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How to plan a will

Before their courtship, both Marty and Carol Redman of San Diego could have posed for postage stamps representing self-sufficient young Americans. Each was college-educated, self-supporting and solidly employed -- Marty, 35, as a mechanical engineer, and Carol, 32, as a laboratory technologist. Neither had much need for anything as somber as a Last Will and Testament. Even after they married in 1995, when estate planning was occasionally served up as a dinner table topic, the whole death-will-inheritance thing didn't seem to be a big priority.

That is, until Nathan James came along. When baby made three earlier this year, the estate planning picture was reframed for the Redmans. Suddenly, having wills drawn up took on new urgency.

"Marty and I were both independent before we got married, so it wasn't like we wouldn't survive financially (if the other died)," says Carol, who is now a full-time mom. "But now we've got this totally dependent little guy, and we have to make sure he's taken care of."

Big changes like birth, death and significant illness are almost always the precipitators of the will-writing process, says Maryland attorney Bill Dale. Upcoming surgery or a trip which parents take without the kids can also get the ink flowing. But while estate planning awareness levels may ebb and flow with the tides of life, the four reasons for having death-related planning documents never change.

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So should I have a will or not?

According to Dale, you should have a will for the following reasons:

  • You have minor children. Anyone with minor children should draft a careful will or trust that details not only distribution of assets, but also guardianship. According to Dale, court proceedings and disputes related to children of parents who die intestate can be heart-wrenching -- and an unnecessary albatross for kids already dealing with grief. Court-appointed guardians must often negotiate legal labyrinths every time a decision is made regarding the orphaned kids. But a guardian appointed in a parent's will can help smooth turbulent waters for the children, making decisions in the same way a parent would have.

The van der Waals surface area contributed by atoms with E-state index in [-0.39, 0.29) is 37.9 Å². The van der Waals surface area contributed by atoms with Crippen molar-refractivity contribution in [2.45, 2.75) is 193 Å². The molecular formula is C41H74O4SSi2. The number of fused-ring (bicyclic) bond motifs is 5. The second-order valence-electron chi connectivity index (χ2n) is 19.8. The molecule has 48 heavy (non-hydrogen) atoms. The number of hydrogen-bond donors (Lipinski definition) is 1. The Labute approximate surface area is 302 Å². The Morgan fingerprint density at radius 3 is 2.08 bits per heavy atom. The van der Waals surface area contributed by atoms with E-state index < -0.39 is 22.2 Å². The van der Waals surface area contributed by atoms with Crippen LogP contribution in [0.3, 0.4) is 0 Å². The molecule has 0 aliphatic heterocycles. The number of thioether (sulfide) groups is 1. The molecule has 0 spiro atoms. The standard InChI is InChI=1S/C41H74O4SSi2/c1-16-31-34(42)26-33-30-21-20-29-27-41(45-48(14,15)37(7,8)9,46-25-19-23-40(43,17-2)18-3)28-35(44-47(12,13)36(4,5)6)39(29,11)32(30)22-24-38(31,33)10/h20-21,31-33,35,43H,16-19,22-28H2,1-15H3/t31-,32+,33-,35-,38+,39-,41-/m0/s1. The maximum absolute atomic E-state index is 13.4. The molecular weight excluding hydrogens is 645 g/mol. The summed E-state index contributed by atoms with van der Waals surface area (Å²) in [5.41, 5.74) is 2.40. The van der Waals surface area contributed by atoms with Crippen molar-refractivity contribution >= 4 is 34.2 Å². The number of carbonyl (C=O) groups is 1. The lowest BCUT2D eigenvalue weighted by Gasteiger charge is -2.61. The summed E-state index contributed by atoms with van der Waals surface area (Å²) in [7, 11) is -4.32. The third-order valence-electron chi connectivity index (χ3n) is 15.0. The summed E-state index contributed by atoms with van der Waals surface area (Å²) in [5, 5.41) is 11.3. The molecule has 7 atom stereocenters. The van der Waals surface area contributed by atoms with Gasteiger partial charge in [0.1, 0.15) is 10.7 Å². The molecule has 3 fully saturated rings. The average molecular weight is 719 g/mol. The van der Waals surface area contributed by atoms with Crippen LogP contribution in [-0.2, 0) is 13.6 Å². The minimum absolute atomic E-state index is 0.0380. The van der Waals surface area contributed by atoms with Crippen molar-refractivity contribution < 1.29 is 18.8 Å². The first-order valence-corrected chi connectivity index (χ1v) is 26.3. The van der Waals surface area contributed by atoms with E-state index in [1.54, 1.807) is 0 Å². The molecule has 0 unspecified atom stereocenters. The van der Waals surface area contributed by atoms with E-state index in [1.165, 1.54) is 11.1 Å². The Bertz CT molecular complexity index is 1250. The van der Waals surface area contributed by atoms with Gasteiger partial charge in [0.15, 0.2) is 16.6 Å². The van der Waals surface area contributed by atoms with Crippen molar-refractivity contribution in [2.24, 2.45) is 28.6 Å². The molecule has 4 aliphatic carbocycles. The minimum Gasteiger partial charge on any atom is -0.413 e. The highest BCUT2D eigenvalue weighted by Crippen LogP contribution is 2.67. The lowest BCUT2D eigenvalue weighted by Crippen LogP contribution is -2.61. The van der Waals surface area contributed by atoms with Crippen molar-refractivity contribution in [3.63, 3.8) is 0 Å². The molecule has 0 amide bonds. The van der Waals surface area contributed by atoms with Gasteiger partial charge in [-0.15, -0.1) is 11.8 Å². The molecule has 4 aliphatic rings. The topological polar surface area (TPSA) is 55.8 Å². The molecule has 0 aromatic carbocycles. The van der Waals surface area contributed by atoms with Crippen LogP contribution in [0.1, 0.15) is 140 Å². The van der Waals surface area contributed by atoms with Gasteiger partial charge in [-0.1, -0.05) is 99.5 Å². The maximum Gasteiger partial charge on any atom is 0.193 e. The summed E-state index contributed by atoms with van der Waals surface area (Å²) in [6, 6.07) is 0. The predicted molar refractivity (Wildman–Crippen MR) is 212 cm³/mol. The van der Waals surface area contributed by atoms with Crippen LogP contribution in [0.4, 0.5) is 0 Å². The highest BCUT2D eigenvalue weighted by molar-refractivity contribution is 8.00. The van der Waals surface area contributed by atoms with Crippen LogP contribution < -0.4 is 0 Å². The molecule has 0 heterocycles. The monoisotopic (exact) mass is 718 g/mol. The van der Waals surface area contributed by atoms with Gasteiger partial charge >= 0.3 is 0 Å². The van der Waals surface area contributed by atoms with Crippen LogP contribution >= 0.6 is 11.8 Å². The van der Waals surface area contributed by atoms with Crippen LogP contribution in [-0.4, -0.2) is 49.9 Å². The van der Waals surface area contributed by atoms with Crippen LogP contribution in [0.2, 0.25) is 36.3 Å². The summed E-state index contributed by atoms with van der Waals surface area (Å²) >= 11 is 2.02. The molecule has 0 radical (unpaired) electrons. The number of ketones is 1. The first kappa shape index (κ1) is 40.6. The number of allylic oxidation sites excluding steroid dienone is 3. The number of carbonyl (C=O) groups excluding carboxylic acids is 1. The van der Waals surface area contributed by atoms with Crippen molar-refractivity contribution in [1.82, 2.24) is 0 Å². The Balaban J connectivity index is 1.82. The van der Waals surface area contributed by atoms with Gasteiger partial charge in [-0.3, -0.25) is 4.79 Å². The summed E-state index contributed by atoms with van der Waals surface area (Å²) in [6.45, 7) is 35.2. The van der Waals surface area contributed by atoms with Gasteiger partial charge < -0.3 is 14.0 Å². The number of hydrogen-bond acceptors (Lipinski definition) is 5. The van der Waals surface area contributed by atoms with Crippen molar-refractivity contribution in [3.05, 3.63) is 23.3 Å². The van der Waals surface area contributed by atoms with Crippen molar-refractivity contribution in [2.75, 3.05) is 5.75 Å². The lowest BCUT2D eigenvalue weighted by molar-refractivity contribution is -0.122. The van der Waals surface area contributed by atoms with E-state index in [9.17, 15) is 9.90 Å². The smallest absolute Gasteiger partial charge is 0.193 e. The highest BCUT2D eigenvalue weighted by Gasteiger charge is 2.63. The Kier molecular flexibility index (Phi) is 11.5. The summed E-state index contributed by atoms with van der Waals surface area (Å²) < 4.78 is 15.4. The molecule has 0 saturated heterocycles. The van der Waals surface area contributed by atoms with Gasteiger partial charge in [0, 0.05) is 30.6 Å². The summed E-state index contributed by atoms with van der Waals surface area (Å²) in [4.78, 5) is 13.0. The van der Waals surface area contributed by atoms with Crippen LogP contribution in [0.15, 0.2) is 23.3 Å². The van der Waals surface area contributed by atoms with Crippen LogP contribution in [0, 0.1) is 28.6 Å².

• You want to control how your assets are to be distributed. For those dying without a will, statutes vary from state to state as to how assets will be distributed. But one thing is certain: The state's desires for your worldly goods may not be the same as yours. Taking the time to write a will helps keep your wealth where you want it.

  • Any of your assets are to be left to a minor, an individual under a disability, or an individual whom you wish to benefit from your assets without specific financial control. In many cases, passing outright ownership of assets is not a good idea. The obvious case in point is bequeathing assets to minor children. But other examples include bequeathing assets to someone mentally incapable of administering their own financial affairs, or passing the benefits of assets to a spouse without those assets becoming part of the spouse's estate, and thus subject to certain estate taxes.

  • You have tax planning objectives. According to Dale, simple will and trust techniques can protect more of your assets from the tax man. This is especially critical when net assets exceed $600,000 (including life insurance benefits), in which case Uncle Sam's cut exceeds one-third or more.

Now the above four reasons for writing a will aren't exactly brain surgery. So why do even knowledgeable people put off drafting one? According to Dale, the main reason is as old as Adam: the unpleasant prospect of death itself.

"Most people don't like dealing with the issue of their own mortality," he says. "And it's an issue that never seems to have current urgency." It's only when a death in the family, or some other major event, hurtles over the horizon that most people are jolted into putting their own affairs in order, Dale says.

So what's the first step to take when you are ready to acknowledge your own finitude? Pick up the phone and call a lawyer. Dale recommends hiring an attorney -- preferably one with estate planning experience -- referred by someone you know and trust.

"Picking an attorney out of the Yellow Pages isn't a good idea," Dale says, pointing out that while every attorney will say they draft wills, many are not experienced enough to identify and navigate more complex estate planning issues.

Marty and Carol Redman's parents referred their attorney. Accountants and financial planners, who regularly deal with lawyers, may also be a good referral source.

Another option for drafting a will is off-the-shelf will-writing software. But Dale offers this caveat for computer-generated testaments: While software can create a useful document in a reasonably large percentage of cases, some people's heirs may suffer the consequences of misplaced frugality.

"If I have a hangnail, I diagnose it myself," says Dale. "If I think it's a cardiac problem, I see a doctor."

There's a good chance that money invested in an attorney-drafted will will seem like small change compared to what a do-it-yourself document could cost your heirs.


-- Posted: Oct. 23, 1998

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See Also
It's never too early to make a living will
Personal trusts growing in popularity
Factors to consider when selecting a trustee
Financial advice glossary
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